Addressing this debate involves taking into account the patient's will, manifested in full knowledge of its consequences, in full possession of his mental faculties and respect for the autonomy of those who suffer, to decide freely about their bodies and lives. It involves the approach from the medical ethics of health professionals, weighing as never before, the request of patients in this regard, clear information that his/her condition has passed and the real possibilities of healing or decrease in severe physical pain. And, it implies the Law as a mechanism to safeguard and protect the interests of all subjects involved, establishing the requirements that strictness must be met, ranging from the issue of will, reflective, repeatedly and explicitly embodied in a document called Living Wills or Living Will, to the participation of a multidisciplinary medical committee to validate the decision.
A Correct and Finished Regulation Rules will Limit the Margins for Arbitrariness and Error.
Heal, Relieve and Accompany
Cuba, a paradigm in providing medical services, maintains its position against euthanasia and defends the medical principles to heal, relieve and accompany the patient.
In Cuba, there is no cultural or legal support, or the accurate knowledge of the different variants in which euthanasia may occur, which allow scientists in the medical community and society to openly face debate on this option, despite the significant number of people suffering from malignant diseases and result in prolonged stages of physical and psychological suffering, with great impact on the family and society.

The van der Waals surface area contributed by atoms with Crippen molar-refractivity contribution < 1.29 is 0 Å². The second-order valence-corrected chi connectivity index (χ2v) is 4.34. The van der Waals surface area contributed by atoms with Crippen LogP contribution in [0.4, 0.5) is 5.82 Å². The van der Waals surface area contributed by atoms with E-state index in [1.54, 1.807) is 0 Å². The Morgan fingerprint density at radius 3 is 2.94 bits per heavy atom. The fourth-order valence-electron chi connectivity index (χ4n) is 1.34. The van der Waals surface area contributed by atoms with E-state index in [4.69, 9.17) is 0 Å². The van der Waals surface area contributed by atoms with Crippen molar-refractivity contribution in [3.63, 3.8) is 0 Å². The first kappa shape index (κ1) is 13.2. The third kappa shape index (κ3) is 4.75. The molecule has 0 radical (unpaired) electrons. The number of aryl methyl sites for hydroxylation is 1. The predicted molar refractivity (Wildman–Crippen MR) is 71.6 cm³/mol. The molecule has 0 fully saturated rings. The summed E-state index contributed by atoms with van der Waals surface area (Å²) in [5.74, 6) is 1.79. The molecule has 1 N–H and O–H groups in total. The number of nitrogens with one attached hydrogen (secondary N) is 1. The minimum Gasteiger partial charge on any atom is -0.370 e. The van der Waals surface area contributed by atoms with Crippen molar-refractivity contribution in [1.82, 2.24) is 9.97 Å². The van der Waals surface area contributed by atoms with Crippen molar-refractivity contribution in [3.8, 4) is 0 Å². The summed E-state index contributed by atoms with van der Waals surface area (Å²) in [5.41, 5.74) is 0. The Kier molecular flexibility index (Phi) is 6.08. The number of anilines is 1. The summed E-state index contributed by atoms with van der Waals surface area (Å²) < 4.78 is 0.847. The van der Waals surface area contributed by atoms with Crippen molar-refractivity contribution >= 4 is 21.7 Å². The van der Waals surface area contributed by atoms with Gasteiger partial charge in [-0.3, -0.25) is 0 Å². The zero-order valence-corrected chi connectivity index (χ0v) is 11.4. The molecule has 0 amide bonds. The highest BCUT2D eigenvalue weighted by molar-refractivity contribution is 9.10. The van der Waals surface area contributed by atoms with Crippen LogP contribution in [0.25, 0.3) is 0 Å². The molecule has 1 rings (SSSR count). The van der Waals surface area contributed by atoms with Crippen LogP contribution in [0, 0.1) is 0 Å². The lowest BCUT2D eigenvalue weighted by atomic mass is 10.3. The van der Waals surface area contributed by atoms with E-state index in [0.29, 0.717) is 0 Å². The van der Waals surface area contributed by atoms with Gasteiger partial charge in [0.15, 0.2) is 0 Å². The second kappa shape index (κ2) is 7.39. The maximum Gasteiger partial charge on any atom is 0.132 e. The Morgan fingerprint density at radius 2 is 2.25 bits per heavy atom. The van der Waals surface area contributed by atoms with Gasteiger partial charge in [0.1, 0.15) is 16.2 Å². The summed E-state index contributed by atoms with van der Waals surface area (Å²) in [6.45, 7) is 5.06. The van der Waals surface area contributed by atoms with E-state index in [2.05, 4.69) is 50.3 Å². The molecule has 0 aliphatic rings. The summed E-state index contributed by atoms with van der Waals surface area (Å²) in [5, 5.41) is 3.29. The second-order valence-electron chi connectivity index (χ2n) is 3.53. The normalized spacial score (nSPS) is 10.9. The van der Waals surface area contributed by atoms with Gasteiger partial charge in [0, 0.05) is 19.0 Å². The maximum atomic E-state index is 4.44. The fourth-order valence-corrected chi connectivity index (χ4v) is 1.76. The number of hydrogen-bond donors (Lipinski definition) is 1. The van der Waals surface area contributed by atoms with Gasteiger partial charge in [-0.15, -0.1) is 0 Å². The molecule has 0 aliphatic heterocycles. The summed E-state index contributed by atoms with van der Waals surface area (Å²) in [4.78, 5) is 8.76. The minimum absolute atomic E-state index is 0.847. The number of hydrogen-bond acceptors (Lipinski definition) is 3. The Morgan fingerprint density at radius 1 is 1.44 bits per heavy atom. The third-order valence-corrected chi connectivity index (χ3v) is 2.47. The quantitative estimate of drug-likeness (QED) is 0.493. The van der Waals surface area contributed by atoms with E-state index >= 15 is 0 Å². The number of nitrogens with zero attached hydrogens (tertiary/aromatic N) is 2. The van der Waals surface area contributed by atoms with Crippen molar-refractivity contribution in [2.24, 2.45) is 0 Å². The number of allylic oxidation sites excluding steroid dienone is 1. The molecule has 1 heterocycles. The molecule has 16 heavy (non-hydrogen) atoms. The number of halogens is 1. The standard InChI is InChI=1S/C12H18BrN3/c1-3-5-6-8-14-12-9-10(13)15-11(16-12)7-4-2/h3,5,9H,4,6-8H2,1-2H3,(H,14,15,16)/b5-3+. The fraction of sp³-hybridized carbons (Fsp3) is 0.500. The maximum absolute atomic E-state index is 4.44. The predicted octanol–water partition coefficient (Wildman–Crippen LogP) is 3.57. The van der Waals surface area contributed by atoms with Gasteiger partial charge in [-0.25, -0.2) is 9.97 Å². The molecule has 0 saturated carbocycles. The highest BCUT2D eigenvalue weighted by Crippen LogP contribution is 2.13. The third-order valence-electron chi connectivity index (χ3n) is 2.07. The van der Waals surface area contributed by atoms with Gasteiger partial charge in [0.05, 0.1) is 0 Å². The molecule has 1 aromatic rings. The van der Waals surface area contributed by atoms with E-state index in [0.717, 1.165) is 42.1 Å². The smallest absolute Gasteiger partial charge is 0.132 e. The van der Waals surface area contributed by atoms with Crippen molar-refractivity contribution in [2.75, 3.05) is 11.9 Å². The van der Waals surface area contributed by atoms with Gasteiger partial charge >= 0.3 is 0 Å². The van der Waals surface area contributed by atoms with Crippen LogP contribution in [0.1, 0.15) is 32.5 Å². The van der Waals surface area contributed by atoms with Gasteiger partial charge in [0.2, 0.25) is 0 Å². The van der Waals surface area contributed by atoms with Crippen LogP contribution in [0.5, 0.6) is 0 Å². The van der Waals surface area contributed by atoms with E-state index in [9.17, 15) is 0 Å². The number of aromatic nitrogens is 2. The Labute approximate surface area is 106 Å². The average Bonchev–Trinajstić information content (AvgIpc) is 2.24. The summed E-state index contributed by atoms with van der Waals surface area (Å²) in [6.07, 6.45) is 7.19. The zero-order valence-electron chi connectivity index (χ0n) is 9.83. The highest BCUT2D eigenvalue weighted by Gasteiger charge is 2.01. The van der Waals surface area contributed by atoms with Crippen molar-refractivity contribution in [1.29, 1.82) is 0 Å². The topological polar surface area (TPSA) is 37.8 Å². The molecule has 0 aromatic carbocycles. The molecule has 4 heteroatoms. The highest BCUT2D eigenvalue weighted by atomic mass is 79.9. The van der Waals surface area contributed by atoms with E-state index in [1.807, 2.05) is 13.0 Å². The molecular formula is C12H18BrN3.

In our country, the fact of death is equipped with exaltation and drama from the Western culture, and influenced by established dogmas from the religious currents that brought the Spanish colonists to the people of America, when the fact of death and something fundamental: the awareness of our own mortality, should be assumed naturally.
Cuba does not define euthanasia behavior in criminal law as a special offense, but given its characteristics can be assimilated to murder or subsume it in the typical figure of assisted suicide, planned and sanctioned in Article 266 of the Cuban Penal Code. The main difference between the euthanasia procedure and the so-called «assisted suicide» is that in the latter whoever wants to die does not have to suffer some serious or terminal illness, just the simple desire to end his/her life.
For the controversy resulting from the analysis of conceptions about life and death, Cuban society has a sufficient level of maturity to debate the situation in which patients, families and medical professionals are found to not have guidelines accurate enough to meet certain extreme situations.
To put an end or not to the existence, in order to avoid suffering or artificial prolongation of life after exhausting all resources, will remain a sensitive issue that motivates heated controversies. Euthanasia is a choice that will continue to be thought about in every human being of modern civilization. For now, we can pose a question: Are we talking about a need or an utopia?
Mirell Llerena Medina – 3rd year student, degree in law from the University of Havana. Student assistant of Family Law.
Rosaly Hernandez Frómeta - Student 2nd. year student of the Bachelor of Medicine, the Victoria de Girón Faculty of Medicine. Student assistant of Ortholaryngology .
Translated by ESTI